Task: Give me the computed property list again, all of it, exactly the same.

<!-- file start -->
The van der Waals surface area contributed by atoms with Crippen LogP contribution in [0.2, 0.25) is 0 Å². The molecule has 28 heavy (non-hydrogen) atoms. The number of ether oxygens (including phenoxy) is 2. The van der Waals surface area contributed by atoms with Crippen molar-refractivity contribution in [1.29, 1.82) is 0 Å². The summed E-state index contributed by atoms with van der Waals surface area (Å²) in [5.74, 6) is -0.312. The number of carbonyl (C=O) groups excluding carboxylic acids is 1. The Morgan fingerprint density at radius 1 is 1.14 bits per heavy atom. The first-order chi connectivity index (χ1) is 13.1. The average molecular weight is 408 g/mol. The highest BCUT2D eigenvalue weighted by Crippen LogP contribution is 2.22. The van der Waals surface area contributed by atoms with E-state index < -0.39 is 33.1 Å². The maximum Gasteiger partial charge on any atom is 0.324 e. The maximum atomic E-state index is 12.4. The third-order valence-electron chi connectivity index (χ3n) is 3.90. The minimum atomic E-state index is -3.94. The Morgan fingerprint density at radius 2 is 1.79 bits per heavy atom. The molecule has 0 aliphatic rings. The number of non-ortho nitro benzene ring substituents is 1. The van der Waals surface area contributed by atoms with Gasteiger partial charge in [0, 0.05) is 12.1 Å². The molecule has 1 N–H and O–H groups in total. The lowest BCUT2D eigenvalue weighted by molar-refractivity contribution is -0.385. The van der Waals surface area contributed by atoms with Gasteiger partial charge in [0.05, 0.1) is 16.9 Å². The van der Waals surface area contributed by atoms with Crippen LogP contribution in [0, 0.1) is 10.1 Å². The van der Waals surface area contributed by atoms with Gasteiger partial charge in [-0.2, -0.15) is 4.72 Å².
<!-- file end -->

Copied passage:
The van der Waals surface area contributed by atoms with Crippen LogP contribution in [0.2, 0.25) is 0 Å². The molecule has 28 heavy (non-hydrogen) atoms. The number of ether oxygens (including phenoxy) is 2. The van der Waals surface area contributed by atoms with Crippen molar-refractivity contribution in [1.29, 1.82) is 0 Å². The summed E-state index contributed by atoms with van der Waals surface area (Å²) in [5.74, 6) is -0.312. The number of carbonyl (C=O) groups excluding carboxylic acids is 1. The Morgan fingerprint density at radius 1 is 1.14 bits per heavy atom. The first-order chi connectivity index (χ1) is 13.1. The average molecular weight is 408 g/mol. The highest BCUT2D eigenvalue weighted by Crippen LogP contribution is 2.22. The van der Waals surface area contributed by atoms with E-state index < -0.39 is 33.1 Å². The maximum Gasteiger partial charge on any atom is 0.324 e. The maximum atomic E-state index is 12.4. The third-order valence-electron chi connectivity index (χ3n) is 3.90. The minimum atomic E-state index is -3.94. The Morgan fingerprint density at radius 2 is 1.79 bits per heavy atom. The molecule has 0 aliphatic rings. The number of non-ortho nitro benzene ring substituents is 1. The van der Waals surface area contributed by atoms with Gasteiger partial charge in [0, 0.05) is 12.1 Å². The molecule has 1 N–H and O–H groups in total. The lowest BCUT2D eigenvalue weighted by molar-refractivity contribution is -0.385. The van der Waals surface area contributed by atoms with Gasteiger partial charge in [0.05, 0.1) is 16.9 Å². The van der Waals surface area contributed by atoms with Crippen LogP contribution in [0, 0.1) is 10.1 Å². The van der Waals surface area contributed by atoms with Gasteiger partial charge in [-0.2, -0.15) is 4.72 Å².